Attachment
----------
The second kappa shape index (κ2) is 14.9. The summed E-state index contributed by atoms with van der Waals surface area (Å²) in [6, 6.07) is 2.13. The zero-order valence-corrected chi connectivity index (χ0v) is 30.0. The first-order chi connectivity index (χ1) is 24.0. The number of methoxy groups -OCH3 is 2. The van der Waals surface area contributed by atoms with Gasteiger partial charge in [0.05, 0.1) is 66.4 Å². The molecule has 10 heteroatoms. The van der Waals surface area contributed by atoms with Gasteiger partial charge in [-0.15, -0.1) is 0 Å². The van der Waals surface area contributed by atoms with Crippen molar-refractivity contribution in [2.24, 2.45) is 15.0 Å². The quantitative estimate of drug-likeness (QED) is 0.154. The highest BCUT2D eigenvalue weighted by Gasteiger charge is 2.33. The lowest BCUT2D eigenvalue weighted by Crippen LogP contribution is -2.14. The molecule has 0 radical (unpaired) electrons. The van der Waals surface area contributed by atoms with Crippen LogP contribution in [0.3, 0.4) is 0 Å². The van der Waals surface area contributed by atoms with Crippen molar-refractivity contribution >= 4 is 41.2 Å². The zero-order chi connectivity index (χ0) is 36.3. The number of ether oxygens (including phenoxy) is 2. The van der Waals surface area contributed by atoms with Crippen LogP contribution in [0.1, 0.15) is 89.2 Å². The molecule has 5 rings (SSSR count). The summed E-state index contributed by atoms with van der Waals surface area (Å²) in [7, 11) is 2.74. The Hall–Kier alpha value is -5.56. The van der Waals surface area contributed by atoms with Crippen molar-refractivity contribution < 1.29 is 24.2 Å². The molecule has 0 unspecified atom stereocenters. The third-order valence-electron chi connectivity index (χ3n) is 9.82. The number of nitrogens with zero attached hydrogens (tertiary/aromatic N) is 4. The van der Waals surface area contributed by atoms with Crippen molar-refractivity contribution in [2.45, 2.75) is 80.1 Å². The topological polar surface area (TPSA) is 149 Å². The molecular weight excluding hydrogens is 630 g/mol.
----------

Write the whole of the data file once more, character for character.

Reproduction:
The second kappa shape index (κ2) is 14.9. The summed E-state index contributed by atoms with van der Waals surface area (Å²) in [6, 6.07) is 2.13. The zero-order valence-corrected chi connectivity index (χ0v) is 30.0. The first-order chi connectivity index (χ1) is 24.0. The number of methoxy groups -OCH3 is 2. The van der Waals surface area contributed by atoms with Gasteiger partial charge in [0.05, 0.1) is 66.4 Å². The molecule has 10 heteroatoms. The van der Waals surface area contributed by atoms with Gasteiger partial charge in [-0.15, -0.1) is 0 Å². The van der Waals surface area contributed by atoms with Crippen molar-refractivity contribution in [2.24, 2.45) is 15.0 Å². The quantitative estimate of drug-likeness (QED) is 0.154. The highest BCUT2D eigenvalue weighted by Gasteiger charge is 2.33. The lowest BCUT2D eigenvalue weighted by Crippen LogP contribution is -2.14. The molecule has 0 radical (unpaired) electrons. The van der Waals surface area contributed by atoms with Crippen LogP contribution in [0.3, 0.4) is 0 Å². The van der Waals surface area contributed by atoms with Crippen molar-refractivity contribution >= 4 is 41.2 Å². The zero-order chi connectivity index (χ0) is 36.3. The number of ether oxygens (including phenoxy) is 2. The van der Waals surface area contributed by atoms with Crippen LogP contribution in [0.1, 0.15) is 89.2 Å². The molecule has 5 rings (SSSR count). The summed E-state index contributed by atoms with van der Waals surface area (Å²) in [7, 11) is 2.74. The Hall–Kier alpha value is -5.56. The van der Waals surface area contributed by atoms with Crippen molar-refractivity contribution < 1.29 is 24.2 Å². The molecule has 0 unspecified atom stereocenters. The third-order valence-electron chi connectivity index (χ3n) is 9.82. The number of nitrogens with zero attached hydrogens (tertiary/aromatic N) is 4. The van der Waals surface area contributed by atoms with Crippen molar-refractivity contribution in [2.45, 2.75) is 80.1 Å². The topological polar surface area (TPSA) is 149 Å². The molecular weight excluding hydrogens is 630 g/mol.